It’s actually the BIGGEST common enemies of bees, which is so disheartening.
The main reason humans decide to rob or destroy bee hives is generally unknown, but here are a few possible reasons:
- Demands of equipment – They need a piece but don’t want to buy it.
- Stealing honey.
The truth is that you can’t always control other people’s actions. BUT you can control how you react to this unfortunate situation:
- Placing hives near your home or a place where people are most of the time.
- Branding your hives in some way to find them if they are stolen.
- Put a locked fence up around bee yard.
- Camo-flauge your hive with a different color other than white.
- Assasin Bugs
- Fruit Moths
- Scarab Beetle
These are all pretty minor and especially not a problem for a strong hive. Yet another reason to keep bee hives as strong as possible.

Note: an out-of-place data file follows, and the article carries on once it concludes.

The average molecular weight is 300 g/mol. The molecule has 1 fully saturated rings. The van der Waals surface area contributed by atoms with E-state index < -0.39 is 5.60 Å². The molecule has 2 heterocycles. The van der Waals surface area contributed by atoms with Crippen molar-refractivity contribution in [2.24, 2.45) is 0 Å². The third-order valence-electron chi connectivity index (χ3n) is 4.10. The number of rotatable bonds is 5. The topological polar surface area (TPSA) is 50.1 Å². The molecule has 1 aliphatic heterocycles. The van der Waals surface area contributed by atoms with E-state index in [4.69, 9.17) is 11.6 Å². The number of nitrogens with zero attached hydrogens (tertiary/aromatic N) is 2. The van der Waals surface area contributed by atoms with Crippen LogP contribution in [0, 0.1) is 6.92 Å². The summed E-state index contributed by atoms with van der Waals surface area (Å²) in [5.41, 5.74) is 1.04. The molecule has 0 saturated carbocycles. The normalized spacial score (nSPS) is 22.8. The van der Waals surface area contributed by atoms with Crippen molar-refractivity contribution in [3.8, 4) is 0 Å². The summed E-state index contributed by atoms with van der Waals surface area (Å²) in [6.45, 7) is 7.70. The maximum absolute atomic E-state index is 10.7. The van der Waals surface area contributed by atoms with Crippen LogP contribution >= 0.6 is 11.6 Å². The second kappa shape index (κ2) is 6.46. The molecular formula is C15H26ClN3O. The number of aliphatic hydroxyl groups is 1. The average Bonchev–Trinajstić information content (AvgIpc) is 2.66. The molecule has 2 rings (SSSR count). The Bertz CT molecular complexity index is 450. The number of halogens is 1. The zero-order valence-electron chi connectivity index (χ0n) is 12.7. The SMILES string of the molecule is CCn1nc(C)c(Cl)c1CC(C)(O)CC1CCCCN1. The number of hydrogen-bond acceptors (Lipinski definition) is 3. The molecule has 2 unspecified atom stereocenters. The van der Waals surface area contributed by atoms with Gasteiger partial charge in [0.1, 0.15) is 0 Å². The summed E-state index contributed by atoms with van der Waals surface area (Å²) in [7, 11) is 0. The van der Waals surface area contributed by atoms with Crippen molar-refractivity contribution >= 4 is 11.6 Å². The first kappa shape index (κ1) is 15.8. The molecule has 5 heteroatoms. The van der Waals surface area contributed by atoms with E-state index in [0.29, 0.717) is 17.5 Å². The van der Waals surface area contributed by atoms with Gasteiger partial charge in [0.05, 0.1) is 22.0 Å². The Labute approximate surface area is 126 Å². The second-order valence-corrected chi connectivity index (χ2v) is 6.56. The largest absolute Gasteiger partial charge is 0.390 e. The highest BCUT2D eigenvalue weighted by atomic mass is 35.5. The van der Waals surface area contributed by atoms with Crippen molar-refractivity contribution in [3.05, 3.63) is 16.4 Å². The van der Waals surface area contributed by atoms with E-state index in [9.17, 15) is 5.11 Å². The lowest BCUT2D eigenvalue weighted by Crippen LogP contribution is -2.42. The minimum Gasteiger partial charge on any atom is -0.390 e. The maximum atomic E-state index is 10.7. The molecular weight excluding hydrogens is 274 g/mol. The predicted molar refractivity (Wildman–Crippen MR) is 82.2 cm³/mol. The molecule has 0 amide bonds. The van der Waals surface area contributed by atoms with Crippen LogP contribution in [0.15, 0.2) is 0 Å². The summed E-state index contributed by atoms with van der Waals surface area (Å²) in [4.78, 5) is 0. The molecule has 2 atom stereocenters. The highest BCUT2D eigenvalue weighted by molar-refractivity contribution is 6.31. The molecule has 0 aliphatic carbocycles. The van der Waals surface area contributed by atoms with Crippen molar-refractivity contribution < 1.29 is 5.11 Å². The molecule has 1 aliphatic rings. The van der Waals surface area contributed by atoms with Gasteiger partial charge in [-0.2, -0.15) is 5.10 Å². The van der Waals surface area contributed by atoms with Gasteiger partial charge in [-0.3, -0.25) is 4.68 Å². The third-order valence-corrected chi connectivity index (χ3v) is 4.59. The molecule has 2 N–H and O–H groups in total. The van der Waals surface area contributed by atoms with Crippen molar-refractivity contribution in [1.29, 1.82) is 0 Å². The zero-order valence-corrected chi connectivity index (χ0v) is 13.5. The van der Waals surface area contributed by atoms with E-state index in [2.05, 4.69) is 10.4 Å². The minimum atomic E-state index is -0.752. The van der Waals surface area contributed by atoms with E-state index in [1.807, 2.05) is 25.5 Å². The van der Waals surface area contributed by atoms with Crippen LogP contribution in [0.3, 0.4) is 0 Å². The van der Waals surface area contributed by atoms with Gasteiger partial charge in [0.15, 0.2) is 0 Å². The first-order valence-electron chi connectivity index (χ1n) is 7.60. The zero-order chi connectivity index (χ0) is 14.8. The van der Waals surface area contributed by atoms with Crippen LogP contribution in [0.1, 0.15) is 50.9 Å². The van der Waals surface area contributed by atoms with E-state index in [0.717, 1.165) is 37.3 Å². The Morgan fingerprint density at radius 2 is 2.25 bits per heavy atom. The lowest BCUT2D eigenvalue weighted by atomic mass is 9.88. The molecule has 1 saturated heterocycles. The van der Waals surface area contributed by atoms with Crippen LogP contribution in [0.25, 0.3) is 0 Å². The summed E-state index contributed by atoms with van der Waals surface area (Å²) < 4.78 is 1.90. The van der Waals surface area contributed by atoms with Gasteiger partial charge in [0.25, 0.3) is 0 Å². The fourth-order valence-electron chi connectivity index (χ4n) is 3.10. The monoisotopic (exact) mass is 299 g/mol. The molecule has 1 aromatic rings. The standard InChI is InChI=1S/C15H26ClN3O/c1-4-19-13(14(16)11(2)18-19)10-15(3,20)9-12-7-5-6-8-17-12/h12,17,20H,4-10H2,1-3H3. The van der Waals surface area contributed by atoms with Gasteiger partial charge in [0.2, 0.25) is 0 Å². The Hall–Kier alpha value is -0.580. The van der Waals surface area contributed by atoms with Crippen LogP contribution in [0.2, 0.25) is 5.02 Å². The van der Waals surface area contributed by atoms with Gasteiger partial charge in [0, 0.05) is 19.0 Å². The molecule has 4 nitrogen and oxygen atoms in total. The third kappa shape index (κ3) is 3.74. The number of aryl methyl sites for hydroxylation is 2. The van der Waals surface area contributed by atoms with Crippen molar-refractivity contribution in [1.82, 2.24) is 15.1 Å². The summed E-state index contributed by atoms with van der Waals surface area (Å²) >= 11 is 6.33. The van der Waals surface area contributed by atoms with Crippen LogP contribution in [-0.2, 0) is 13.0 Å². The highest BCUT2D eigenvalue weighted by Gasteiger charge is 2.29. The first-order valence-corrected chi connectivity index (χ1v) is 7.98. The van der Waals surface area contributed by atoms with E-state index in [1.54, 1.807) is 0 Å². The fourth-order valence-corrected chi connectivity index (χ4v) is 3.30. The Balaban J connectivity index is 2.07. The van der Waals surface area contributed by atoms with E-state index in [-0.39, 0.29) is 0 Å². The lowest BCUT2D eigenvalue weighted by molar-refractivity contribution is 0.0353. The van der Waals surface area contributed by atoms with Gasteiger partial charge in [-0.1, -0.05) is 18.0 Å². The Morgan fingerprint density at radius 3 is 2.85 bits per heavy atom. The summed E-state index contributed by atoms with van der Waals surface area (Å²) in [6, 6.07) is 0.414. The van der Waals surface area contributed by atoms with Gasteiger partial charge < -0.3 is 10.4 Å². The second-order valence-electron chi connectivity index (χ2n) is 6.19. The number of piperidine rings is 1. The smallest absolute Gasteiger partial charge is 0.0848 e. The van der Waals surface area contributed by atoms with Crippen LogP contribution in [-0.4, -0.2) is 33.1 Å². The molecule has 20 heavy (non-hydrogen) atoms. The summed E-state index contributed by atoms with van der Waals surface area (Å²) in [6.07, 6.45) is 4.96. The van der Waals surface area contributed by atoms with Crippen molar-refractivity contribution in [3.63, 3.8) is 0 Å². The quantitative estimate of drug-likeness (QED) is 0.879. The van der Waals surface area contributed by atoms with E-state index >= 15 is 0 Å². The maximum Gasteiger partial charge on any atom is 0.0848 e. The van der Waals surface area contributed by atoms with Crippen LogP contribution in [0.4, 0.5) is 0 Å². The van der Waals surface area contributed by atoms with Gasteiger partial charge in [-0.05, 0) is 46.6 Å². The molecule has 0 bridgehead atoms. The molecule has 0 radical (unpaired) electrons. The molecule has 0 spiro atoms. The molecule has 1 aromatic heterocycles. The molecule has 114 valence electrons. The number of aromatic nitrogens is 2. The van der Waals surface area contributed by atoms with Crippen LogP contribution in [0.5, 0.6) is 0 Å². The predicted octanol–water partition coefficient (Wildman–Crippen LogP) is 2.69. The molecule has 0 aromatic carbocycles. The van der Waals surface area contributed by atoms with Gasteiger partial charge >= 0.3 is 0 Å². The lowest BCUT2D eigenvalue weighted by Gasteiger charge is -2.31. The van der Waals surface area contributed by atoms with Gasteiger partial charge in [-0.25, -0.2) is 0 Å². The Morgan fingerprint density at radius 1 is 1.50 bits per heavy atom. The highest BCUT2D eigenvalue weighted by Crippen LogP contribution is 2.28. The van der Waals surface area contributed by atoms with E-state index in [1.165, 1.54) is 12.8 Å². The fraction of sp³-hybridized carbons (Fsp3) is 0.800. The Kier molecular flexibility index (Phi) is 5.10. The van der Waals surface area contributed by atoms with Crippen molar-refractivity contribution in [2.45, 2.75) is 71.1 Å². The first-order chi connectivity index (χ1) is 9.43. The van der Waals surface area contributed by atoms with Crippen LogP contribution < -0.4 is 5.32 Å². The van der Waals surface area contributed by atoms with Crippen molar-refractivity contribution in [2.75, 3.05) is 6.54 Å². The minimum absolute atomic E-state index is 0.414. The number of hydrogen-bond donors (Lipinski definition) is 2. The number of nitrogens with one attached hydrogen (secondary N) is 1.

Some birds like to eat bees. These include:
Also, woodpeckers are notorious for damaging equipment. However, there’s not a lot you can do about birds since just killing them is basically illegal.
My advice is to contact your wildlife control agent if you’re having a problem with birds destroying your equipment and your bee populations.
Cattle, sheep, goats and pigs might think that hives are toys. They can playfully rub or jump on hive and cause a big problem if the bees are disturbed.
Frogs, Toads & Lizards
These are very minor honey bees enemies but are also known to be bee eaters.
Usually having snakes or other beneficial wildlife can help keep control of these small enemies.
Prepare Yourself for Beekeeping Success
Now you are aware of some common enemies of honey bees that you might not have thought about before. You can be more proactive in the location of your hive yard as well as preventative practices to keep these common bee predators away.
~ Much Love ~